So to reservation two. This is ‘softer’, less easy to explain exactly. And it is harder to come up with solutions. But all of that makes it even more important that we try. This is about adopting bits and pieces of good social policy from other countries but then trying to transplant it into a social structure which is not properly able to support it. (My thinking on this was clarified by an economist who told me in no uncertain terms that the problem with Scotland is that we think we can keep transplanting ‘good bits’ of economy into largely crap economic sectors as if that might offer a solution. It is a bit like buying a world-class racehorse and feeding it pork pies.) So I am a big fan of the Nordic countries (I need to emphasise here that this is in large part a cultural and social thing as much as a political thing – I don’t see the Nordics as quite the nirvana-on-earth politically that they are sometimes taken to be). It took me a minute to adjust to the fact that in Iceland only the State can sell you your carry-out. Grocers and supermarkets do not sell alcohol, but it seems to work fine. And it was a good long time before the shock of paying £9 for a whisky in a fairly nondescript Swedish bar subsided – and that was nearly five years ago. But again, it basically works.

However, it works because these are part of a wider social contract. Yes, you pay more for your alcohol and yes this is a specific health policy. But no-one is priced out of the ability to have a responsible drink because they have neither the poverty or the massive income disparity that we have. Yes, it might be a bit more of a chore to stock up on booze, but then so many other things are so much easier (for example, the wonderful resources of the public library which makes our process for engaging with local services look like a Kafkaesque satire). They have grown a policy on alcohol as part of a process of growing their society. It went along with educational reform, welfare reform (in the positive direction), childcare support, investment in public transport, top-quality healthcare and all the rest. We have stuck a policy on alcohol pricing on top of a society tearing into pieces as income divergence means different strata of society not only experience the world in different ways from each other, they do so to such an extent that there is barely any social connection left between them. One more time, while I am 100 per cent in agreement with the many senior academics, health professionals senior policemen and civil servants who have championed this policy, none of them would notice a £1 rise in the price of a bottle of wine – not least because few of them would buy a bottle of wine costing less than £8 anyway.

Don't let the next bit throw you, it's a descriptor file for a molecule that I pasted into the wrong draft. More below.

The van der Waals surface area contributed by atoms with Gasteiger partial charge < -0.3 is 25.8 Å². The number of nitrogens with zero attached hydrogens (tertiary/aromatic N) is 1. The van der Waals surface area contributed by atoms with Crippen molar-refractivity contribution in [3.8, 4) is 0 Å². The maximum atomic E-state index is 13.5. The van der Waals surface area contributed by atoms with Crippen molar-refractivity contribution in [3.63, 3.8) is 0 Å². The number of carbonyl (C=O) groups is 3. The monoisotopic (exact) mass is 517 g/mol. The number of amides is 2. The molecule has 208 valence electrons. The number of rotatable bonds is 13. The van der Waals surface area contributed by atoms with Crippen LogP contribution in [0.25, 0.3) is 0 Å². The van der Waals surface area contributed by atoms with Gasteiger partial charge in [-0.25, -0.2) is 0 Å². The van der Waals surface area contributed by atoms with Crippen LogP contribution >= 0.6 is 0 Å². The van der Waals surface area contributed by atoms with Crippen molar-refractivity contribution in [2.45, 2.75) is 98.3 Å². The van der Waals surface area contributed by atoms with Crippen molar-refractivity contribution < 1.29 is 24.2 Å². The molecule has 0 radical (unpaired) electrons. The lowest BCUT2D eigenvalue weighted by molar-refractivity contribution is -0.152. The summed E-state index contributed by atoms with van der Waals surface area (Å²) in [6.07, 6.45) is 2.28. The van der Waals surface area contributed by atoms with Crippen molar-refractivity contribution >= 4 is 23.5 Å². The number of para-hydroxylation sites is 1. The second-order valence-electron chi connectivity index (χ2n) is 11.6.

What we risk here is one section of society making policies for another section with not shared experience of what it means. And unsurprisingly it is a policy which worries the section of society imposing the policy – crime, the toll of alcohol on the NHS and the diversion of policing impacts on that group in a way that endemic, grinding poverty does not. The risk in this is that we live in a country with Nordic alcohol prices but Eastern European poverty, South Asian transport and North African childcare provision. This, collectively, is not a social contract.

We need to get out of the habit of putting sticky plasters on the bits of society that the people that run that society see as the problems while they gnash their teeth at the impossibility of ever doing anything about all sorts of other social problems. Like that old poverty problem that everyone seems to have decided is impossible to solve other than giving rich businessmen everything they want in the vain hope that they will used everything they are given to ‘create jobs’ (rather than use everything they are given to get stinking rich and buy their way out of society as actually happened).

And so I wholeheartedly support minimum pricing for alcohol. I just wish it didn’t feel so much like a good idea transplanted into the middle of a social crisis about which damn all is being done. Which is to say three cheers for the health policy makers, where are you to the other social policy makers and shame on you to those who shape our economic policy. Unless you all move forward together then it will never be a social contract. In fact, it just leaves a ‘minimum society’ in which the least possible connection between people strains to hold us together.

Robin McAlpine